By Pharm Ibrahim Ochapa, Pharm Greatman Adiela Owhor
Enjoying life is considered a popular desire, one which is possible where health is guaranteed. Health itself can be compromised by many factors, notable among which is hepatitis.
This condition is popular, yet not often talked about. It is the inflammation of the liver caused by drugs, toxins, alcohol, or virus with viruses being the commonest. This group of viruses is called Hepatitis virus and they include hepatitis A, B, and C. The B variant, also known as hepatitis B or HBV causes the most harm to the liver.
According to the Hepatitis B Foundation, about 2 people die each minute from HBV infection. HBV aggressively attacks the liver and severely injures it. Data from the World Health Organization (WHO) show that about a 300million people are chronically living with HBV infection worldwide with an estimated 30million new infections each year. Since it can be passed from Mother-to-child during childbirth, millions of children are infected globally.
HBV is endemic in the tropical region of the world, making Nigeria an area of high endemicity, putting Nigerians at a high likelihood of acquiring this infection. Currently, about 28million Nigerians live with this virus. Since it usually doesn’t display symptoms, many infected persons are unaware until a great deal of irreparable damage has been done to their liver. The silent nature of the spread led to the name “silent epidemic”.
Hepatitis B virus is very infectious, 100 times more so than the dreaded HIV. One can get HBV by contact with body fluids (sweat, saliva, semen, urine, and tears) from an infected person, blood transfusion, unprotected sex, mother-to-child, and needle prick for health professionals.
Sadly, there is currently no available permanent cure for HBV infection, though some antivirals are used in its management. Generally, the goal of management is to reduce the spread of the virus within the body, increase survival and patient quality of life. Just like most diseases, the earlier the detection and initiation of therapy the better the management outcomes.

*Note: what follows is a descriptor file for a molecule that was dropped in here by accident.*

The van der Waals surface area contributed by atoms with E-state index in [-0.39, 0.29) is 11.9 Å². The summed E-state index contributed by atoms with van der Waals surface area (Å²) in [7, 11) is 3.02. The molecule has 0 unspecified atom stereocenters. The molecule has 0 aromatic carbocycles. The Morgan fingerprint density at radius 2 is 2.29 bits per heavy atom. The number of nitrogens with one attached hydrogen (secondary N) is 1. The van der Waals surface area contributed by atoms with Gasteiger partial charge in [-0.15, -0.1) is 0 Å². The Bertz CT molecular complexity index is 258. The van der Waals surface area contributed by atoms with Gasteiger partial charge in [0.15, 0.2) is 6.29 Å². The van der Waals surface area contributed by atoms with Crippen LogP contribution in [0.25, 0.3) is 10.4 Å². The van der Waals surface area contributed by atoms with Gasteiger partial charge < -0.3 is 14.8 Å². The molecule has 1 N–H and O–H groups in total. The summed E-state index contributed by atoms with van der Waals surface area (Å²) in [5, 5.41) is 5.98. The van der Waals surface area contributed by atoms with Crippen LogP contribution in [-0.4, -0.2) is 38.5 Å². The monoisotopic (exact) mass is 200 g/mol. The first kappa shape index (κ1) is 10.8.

With the startling epidemiological data, the salient nature of the infection coupled with the lack of permanent cure comes the enormous responsibility and the need to take action. Though HBV has become a major source of health concern worldwide, all hope is not lost as practical steps taken by individuals and the government would not only slow down the spread but stop it altogether. One of the measures that can be taken to curb the menace is vaccination.
The WHO has recommended that all infants receive hepatitis B vaccine series with the first dose given within 24-48 hours of birth. Subsequent doses are at 6 weeks and 6 months. High-risk individuals- those with diabetes, HIV, multiple sex partners, pregnant women, and health care workers should also get vaccinated. Screening is another important measure. Everybody, whether low-risk or high-risk should get tested. Also, reduction in the number of sex partners, as well the use of barrier protection during sex, to protect against the transmission
In addition to vaccination and screening, public enlightenment would also go a long way to reduce the prevalence of this infection. The government at all levels, together with corporate bodies should carry out public enlightenment campaign which targets the rural population to create awareness. The WHO has done well to designate July 28th as World Hepatitis Day. We must leverage this to massively educate our teeming population about this insidious killer.
Since the Hepatitis B virus has no cure, our surest antidote out of this epidemic is prevention. And everybody has a role to play to ensure we attain a world that is free of Hepatitis B. Go get screened and go a bit further to receive your first dose of HBV vaccine, it takes only a few shots to protect yourself and your loved ones against hepatitis B for a lifetime. And don’t forget to tell someone to do the same.